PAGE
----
After the Inquirer reported all this, entirely factually, various City ISoc supporters posted none-too-veiled threats on the internet against the students working on the paper. The paper’s editor was assailed (anonymously) for being an Islamophobic Sikh, on the basis of her surname – she’s actually an atheist – and was told that she deserved severe and violent divine retribution for her sins.

In the meantime, the ISoc complained that the university’s Muslim prayer room was not safe. In November last year there was a street fight outside it, in the course of which some Muslim students were badly hurt by local youths, though it remains unclear what the fracas was about. (The building where the prayer room was is on to a dimly lit back street and is rarely used by other students in the evening.)

The university’s acting vice-chancellor, Julius Weinberg, responded, entirely reasonably, by setting up new multi-faith prayer and reflection rooms in the main university block where there is 24-hour security and no exit that can be identified as being used only by Muslims.

Some weeks later, after another controversy over an ISoc speaker meeting at which another gay-hating preacher was billed as the star attraction, Weinberg told the ISoc that its speaker meetings – as opposed to prayer meetings – could not continue to be segregated between men and women and would have to be open debates if they were to take place on university premises.

The ISoc’s next step was to assume the role of aggrieved victim. How could anyone have the temerity to suggest that Muslims should share a space (even if use of it were carefully timetabled) with others? Such arrangements are, of course, the norm in most further and higher education institutions – but the ISoc declared that the new set-up was an outrage against the tenets of Islam and started holding Friday prayers outside the university’s main entrance as a protest, to which it invited supporters from every Islamist group in London to boost numbers. (It also held a press conference at which – laughably – no one was permitted to record its representatives’ statements and no unscripted questions from the floor were allowed. I walked out after announcing that I had problems with these restrictions.)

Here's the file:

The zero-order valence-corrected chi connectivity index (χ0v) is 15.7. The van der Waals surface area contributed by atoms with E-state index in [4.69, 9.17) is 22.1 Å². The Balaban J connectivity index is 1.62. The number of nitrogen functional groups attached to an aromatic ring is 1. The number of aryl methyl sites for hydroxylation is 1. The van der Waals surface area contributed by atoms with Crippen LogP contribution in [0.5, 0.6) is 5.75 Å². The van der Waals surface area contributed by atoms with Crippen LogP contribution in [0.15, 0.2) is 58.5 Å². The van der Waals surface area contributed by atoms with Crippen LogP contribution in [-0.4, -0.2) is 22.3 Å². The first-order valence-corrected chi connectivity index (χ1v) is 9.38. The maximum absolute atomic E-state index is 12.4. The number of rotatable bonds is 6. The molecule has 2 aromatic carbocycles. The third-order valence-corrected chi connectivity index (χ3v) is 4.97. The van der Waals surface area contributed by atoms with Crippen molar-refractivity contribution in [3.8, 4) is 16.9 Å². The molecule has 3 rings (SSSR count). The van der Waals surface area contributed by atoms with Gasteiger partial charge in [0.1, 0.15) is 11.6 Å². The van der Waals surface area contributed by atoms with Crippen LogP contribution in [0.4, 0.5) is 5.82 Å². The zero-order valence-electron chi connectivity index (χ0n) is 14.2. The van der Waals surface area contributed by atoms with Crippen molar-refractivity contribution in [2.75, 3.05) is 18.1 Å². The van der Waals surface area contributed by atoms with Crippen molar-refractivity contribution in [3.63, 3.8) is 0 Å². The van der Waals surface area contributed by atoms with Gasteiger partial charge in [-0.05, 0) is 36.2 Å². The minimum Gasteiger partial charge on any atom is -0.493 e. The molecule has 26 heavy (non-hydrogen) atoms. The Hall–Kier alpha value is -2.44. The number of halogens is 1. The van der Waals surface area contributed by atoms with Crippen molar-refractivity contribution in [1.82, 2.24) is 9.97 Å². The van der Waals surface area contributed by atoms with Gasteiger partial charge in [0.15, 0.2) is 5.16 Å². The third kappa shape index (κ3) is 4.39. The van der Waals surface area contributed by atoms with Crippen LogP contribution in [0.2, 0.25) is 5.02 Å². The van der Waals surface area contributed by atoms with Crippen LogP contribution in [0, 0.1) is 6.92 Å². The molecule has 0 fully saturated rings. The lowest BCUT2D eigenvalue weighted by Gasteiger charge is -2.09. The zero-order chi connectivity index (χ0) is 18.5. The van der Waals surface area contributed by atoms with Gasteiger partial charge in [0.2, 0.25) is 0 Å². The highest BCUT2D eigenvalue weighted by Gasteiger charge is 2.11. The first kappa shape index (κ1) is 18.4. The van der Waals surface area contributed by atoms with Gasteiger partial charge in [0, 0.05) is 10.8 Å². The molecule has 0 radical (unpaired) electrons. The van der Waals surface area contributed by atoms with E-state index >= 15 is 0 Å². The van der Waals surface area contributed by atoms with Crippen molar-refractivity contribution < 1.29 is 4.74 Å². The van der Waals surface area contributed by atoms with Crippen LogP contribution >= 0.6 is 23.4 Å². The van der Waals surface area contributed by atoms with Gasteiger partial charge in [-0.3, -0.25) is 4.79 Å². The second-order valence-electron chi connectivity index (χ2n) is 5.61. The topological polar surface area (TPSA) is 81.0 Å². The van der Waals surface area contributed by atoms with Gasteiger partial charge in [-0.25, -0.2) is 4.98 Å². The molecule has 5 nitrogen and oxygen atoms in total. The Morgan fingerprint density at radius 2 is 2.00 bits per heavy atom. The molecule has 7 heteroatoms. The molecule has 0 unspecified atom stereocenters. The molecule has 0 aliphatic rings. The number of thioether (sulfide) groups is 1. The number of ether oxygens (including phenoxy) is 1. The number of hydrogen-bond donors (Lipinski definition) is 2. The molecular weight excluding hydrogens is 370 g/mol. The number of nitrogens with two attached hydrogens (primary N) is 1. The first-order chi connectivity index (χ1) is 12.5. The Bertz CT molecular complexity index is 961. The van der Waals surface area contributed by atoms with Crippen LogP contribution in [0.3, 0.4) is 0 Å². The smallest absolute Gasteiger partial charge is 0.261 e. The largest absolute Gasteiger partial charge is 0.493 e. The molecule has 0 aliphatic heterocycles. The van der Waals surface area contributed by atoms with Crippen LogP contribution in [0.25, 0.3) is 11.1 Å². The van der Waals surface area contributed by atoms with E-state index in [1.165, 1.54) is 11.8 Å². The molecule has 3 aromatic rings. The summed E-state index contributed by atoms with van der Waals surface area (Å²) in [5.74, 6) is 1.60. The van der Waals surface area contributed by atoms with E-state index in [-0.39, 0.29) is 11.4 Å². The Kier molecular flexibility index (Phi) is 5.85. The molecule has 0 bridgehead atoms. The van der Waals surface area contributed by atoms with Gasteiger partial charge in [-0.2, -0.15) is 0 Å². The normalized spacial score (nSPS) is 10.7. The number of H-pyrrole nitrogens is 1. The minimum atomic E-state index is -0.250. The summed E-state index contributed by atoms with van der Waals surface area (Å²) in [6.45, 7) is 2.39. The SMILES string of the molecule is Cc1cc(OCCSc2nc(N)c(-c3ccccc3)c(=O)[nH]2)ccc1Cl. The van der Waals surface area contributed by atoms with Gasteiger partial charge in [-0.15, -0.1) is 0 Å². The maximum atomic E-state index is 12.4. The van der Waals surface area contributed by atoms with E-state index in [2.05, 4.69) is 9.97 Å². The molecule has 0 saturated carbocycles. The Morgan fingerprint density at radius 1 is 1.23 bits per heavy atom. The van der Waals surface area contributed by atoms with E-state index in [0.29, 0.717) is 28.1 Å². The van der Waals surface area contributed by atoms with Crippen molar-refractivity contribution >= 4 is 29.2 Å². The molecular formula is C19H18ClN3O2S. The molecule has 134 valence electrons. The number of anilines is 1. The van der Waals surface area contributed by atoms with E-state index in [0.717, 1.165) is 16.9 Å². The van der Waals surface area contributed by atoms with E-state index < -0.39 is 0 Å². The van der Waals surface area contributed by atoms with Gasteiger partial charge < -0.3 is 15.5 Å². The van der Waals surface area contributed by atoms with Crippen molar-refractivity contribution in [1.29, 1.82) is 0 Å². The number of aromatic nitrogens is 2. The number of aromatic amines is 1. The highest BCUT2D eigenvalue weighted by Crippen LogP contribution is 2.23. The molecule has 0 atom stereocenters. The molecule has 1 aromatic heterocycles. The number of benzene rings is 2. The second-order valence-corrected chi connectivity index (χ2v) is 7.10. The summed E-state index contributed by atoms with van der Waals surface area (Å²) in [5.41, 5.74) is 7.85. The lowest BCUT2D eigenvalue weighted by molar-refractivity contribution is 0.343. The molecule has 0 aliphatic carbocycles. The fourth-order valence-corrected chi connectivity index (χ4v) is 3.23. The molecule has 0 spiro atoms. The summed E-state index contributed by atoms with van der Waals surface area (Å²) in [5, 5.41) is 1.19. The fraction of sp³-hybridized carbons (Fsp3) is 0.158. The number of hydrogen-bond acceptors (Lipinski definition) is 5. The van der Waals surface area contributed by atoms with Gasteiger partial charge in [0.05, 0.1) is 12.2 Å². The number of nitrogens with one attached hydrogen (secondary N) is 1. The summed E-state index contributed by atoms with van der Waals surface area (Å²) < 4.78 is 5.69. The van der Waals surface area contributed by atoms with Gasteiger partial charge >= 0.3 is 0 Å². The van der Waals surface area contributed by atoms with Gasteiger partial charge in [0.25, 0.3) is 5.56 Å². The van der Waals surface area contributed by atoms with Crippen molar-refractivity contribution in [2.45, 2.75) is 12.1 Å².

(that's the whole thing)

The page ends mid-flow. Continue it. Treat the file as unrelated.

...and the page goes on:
There is no evidence that the Islamic Society at City has been recruiting for terrorist organisations, or that former members have gone on to commit terrorist acts (although the same cannot be said of other student Islamic societies in the UK of a similar ideological bent). But its insistent pleading for special treatment, its consistent policy of inviting the most inflammatory separatist preachers, its repeated smearing of critics and its refusal to discuss its views in an open and civilised fashion are all intolerable in a university.

The university authorities are quite right to insist that the university is a secular institution in which no faith group has privileged status, and quite right to emphasise that events held on its premises must be both genuinely open to all and free of hate-speech. Those are the rules of the game, they’re not open to negotiation – and it is in no sense “Islamophobic” to say so.

I’m still arguing with the Inquirer team about how they handled the story, incidentally. If they’re anybody’s stooges, they’re certainly not mine – which is just as it should be.